Barbara’s protection further extends to miners and to fortifications.
She held sway then over the three branches of the service – Ordnance,
Artillery and Engineers.
the legend, attributes, and medieval cult of St. Barbara carry implicitly in
them the name and origin, the personnel, the material supply, and the buildings
of the Royal Canadian Ordnance Corps.
4 Dec 64 unique religious ceremony was held at the Longue Pointe Garrison
Protestant Chapel of St. Andrew when it became the RCOC Protestant Chapel and
was re-designated the Chapel of St. Barbara.
At the same time a stained glass window depicting the Patron Saint was
offered by the 25 COD Unit Fund and dedicated by the Command Chaplain.
Royal Canadian Ordnance Corps is allied with the Royal Army Ordnance Corps under
authority of General Order 27/21 and as notified in British Army Order No 499 of
RAOC – RCOC alliance is shown in current editions for both British and
Canadian Army Lists.
RG “BOB” THOMPSON MEMORIAL TROPHY
RG Thompson was a popular and well known officer of the Corps who died after a
protracted illness on 29 Apr 51. He
had served with distinction in both the Italian and NEW campaigns of World War
II, as well as establishing himself as a worthy athlete who enjoyed and
participated in sports of all types. Despite
his progressive physical deterioration he graduated as top student of the
Captain to Major Qualifying Course from the RCOC School in the autumn of 1950.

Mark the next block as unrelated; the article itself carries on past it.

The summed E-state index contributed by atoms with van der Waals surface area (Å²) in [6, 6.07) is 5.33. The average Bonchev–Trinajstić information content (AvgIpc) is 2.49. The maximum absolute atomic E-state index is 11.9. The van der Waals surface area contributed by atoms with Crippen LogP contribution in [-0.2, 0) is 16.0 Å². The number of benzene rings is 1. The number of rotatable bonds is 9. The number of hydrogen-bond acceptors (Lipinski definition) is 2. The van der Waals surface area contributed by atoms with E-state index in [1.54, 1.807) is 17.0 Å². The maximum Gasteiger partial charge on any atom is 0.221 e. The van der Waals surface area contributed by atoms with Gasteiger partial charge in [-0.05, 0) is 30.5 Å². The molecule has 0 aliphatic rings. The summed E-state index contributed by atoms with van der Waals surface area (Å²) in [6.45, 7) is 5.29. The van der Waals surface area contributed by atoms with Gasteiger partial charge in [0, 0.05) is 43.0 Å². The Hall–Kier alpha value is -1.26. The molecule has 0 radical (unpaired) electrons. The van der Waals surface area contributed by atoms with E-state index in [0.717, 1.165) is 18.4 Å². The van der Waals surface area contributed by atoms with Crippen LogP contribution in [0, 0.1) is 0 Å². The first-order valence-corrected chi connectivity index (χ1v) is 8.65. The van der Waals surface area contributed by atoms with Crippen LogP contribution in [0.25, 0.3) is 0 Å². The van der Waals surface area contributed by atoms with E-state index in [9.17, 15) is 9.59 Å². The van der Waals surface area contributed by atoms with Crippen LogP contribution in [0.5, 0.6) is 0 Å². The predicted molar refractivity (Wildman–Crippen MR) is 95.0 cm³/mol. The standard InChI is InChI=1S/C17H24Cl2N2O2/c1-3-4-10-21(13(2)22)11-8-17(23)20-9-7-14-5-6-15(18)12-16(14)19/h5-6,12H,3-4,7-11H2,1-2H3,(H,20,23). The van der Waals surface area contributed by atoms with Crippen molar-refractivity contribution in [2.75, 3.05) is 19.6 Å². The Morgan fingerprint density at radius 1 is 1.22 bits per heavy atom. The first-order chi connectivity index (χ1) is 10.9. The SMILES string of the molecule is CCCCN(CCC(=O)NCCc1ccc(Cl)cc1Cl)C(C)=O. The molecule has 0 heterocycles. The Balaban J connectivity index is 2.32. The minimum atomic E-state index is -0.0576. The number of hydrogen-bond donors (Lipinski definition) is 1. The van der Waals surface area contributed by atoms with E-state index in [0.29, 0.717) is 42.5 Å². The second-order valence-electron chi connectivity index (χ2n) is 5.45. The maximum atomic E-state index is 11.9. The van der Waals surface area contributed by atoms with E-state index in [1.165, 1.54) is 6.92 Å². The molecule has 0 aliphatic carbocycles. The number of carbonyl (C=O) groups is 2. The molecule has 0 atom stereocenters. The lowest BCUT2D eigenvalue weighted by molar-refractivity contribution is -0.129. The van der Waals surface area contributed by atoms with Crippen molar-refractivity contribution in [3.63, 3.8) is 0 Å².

Ironically his promotion to major preceded his death by five days.
after his death, six Corps Officers – Lt Cols RT Bennett, DE Mounteer, DH
Power and TJ Green, Major MC Watson and Lieut GF Parker-who had been closely
associated with him, presented a golf trophy in his memory to be competed for
annually by officers of the Corps. Since
that date interest and enthusiasm for the competition has been such that
tournaments have been played each year anywhere in the world where Corps golfers
are to be found.
annual competition is supervised by the RCOC School. The memorial trophy is retained for posterity in the Corps
Mess though each winner is presented with a token prize and his name in
inscribed on the trophy.
For general interest, the Royal Canadian Ordnance Corps no longer exists in the Canadian Military. The above history was taken from the Corps Standing Orders and relates to how it was before integration. When the Canadian Forces integrated in the late 60's early 70's the Corps was dissolved and The Logistics Branch was formed, creating a Supply trade from all three former components; Army, Navy and Air Force. The Royal Canadian Ordnance Corps Association though, still exists and is now a combination of all ranks who once served in the Corps. As can be expected, the numbers grow smaller every year, but we will not forget our heritage.
RCOC Apprentice 63-65